private[free] val c = 15 * commonConstant 

  class FooInner {
    private[Foo] val d = 30

    private[myPac] def doJob() = {}


In the square brackets, we set a precise access level. So instead of the default behavior of the private and protected keywords, we can increase or decrease their effect.

And here is a code for myPac package:

package object myPac {
  val commonConstant = 100

6. “Change” State of Immutable Objects

When you are trying to adhere to functional programming principles, you have to work with immutable values. But this does not mean that you don’t need to change these values. For example, case classes have an auto-generated method copy. It serves for th creation of a new object based on old one. Here is a code sample:

case class Account(id: String, balance: Double, status: Boolean)

def withdraw(amount: Double, acc: Account): Account = {
  acc copy(balance = acc.balance - amount)

def ban(acc: Account): Account = acc copy(status = false)

def toDefault(acc: Account): Account = {
  acc copy(balance = 100, status = true)

val acc1 = Account("v0A0q1", 100, true)

val accAfterWithdraw = withdraw(25, acc1) //Account(v0A0q1,75.0,true)
val bannedAcc = ban(accAfterWithdraw) //Account(v0A0q1,75.0,false)
val restoredToDefaultAcc = toDefault(bannedAcc) //Account(v0A0q1,100.0,true)

With help from the copy method, you can create new objects by changing the value from 0 to N arguments.

7. Apply and Unapply

Frequently, Scala developers call Scala a “data-centric” programming language. In some ways, this is due to case classes and operations and what you can do with them. For each case class, Scala generates two methods — apply and unapply.

Using these methods, you can extract arguments from a case class in a tuple and vice versa.

case class Account(id: String, balance: Double, status: Boolean)

val acc = Account("a01", 10, true)
Account.unapply(acc) // Some((a01,10.0,true))

val dataSet = ("a01",10.0,true)
(Account.apply _).tupled(dataSet) // Account(a01,10.0,true)

You must remember that unapply is an extractor method. Thanks to it, pattern matching can be applied to the object with the appropriate unapply method.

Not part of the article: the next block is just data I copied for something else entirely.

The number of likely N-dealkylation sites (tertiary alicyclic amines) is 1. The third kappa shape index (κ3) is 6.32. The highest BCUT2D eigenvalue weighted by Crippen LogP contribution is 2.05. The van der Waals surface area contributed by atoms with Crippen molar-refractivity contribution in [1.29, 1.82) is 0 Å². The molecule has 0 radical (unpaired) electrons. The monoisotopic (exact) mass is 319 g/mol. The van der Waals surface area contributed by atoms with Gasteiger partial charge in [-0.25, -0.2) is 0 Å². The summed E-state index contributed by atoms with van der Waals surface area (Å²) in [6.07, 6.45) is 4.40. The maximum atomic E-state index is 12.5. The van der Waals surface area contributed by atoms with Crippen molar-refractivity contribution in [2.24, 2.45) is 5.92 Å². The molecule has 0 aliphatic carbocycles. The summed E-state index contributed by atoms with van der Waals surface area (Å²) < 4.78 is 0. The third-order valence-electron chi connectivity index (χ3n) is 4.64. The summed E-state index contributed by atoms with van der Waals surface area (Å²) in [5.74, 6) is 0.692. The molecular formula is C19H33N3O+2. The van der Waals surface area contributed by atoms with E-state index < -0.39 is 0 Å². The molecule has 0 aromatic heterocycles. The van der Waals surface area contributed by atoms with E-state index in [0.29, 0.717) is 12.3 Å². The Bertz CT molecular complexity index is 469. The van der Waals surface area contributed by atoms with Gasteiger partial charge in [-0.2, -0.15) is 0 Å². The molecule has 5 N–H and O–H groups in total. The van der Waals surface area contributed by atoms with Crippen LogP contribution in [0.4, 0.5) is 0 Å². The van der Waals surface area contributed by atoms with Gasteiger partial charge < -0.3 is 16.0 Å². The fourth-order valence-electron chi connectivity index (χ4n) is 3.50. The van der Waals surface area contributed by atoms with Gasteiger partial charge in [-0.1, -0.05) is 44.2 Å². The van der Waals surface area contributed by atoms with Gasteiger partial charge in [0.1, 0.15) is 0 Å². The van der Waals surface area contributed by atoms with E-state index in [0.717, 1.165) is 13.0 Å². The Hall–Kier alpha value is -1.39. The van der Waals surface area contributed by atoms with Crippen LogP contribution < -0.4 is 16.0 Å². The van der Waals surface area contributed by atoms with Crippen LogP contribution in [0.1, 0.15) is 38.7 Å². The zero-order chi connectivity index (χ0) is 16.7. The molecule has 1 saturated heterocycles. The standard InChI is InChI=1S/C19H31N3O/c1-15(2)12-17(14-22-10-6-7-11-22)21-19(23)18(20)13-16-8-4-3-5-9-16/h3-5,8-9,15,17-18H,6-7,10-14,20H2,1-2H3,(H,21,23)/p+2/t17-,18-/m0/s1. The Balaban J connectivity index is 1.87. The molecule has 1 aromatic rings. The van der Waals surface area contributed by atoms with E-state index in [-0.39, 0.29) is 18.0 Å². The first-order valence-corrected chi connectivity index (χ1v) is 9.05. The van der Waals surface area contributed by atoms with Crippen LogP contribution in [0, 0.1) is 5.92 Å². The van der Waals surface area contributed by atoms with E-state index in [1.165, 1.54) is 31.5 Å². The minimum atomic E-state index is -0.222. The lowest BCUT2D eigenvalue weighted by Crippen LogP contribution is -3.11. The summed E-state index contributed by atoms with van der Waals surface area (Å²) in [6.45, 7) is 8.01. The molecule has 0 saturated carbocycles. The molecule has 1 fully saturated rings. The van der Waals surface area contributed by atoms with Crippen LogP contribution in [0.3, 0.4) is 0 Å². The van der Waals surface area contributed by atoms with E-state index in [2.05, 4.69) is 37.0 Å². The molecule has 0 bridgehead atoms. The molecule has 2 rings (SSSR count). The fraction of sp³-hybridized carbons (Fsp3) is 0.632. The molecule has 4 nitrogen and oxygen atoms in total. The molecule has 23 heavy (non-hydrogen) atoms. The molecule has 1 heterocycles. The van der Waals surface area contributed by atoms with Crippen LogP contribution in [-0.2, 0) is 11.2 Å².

8. Keyword Sealed

During class (trait) creation, you can decorate it with the sealed keyword. This circumstance applies one very important restriction to the class (trait) — it cannot be extended outside of the source file where it was created.

sealed abstract class LegacyDriver {
  def connect(): Unit

class ReactiveDriver extends LegacyDriver {
  override def connect(): Unit = {
    println("Reactive connection...")

class SQLDriver extends LegacyDriver {
  override def connect(): Unit = {
    println("SQL connection...")

In the code snippet above, LegacyDriver is marked with the sealed keyword. It’s OK to extend it directly inside of its source, but its extension isn't allowed outside of it. When is sealed is useful? Well, when you create some particular data hierarchy, you may want to keep some implementations in one place. This is a good use case for sealed.

9. Object and Companion

Scala has its own built-in mechanism for a singleton — object. You can declare an object and then use its members: values and methods. But what is the difference between an object and a companion object in Scala? A companion object is an object with the same name as a class that is created in the same source file.

case class Book(pages: Int, ratio: Int)

object Book {
  def isGoodForJourney(book: Book) = {
    if (book.pages < 200 & book.ratio > 3) true
    else false

val b1 = Book(190, 4)


That’s it! I hope you have discovered something new for yourself, or at least refreshed your memory regarding Scala OOP theory. If you liked the post, please share it on Twitter or Facebook. Next week, I’m going to publish a new article with an analysis of Scala and Java development. 

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scala,jvm,java,oop,language design,language features

Published at DZone with permission of Alex Fruzenshtein, DZone MVB. See the original article here.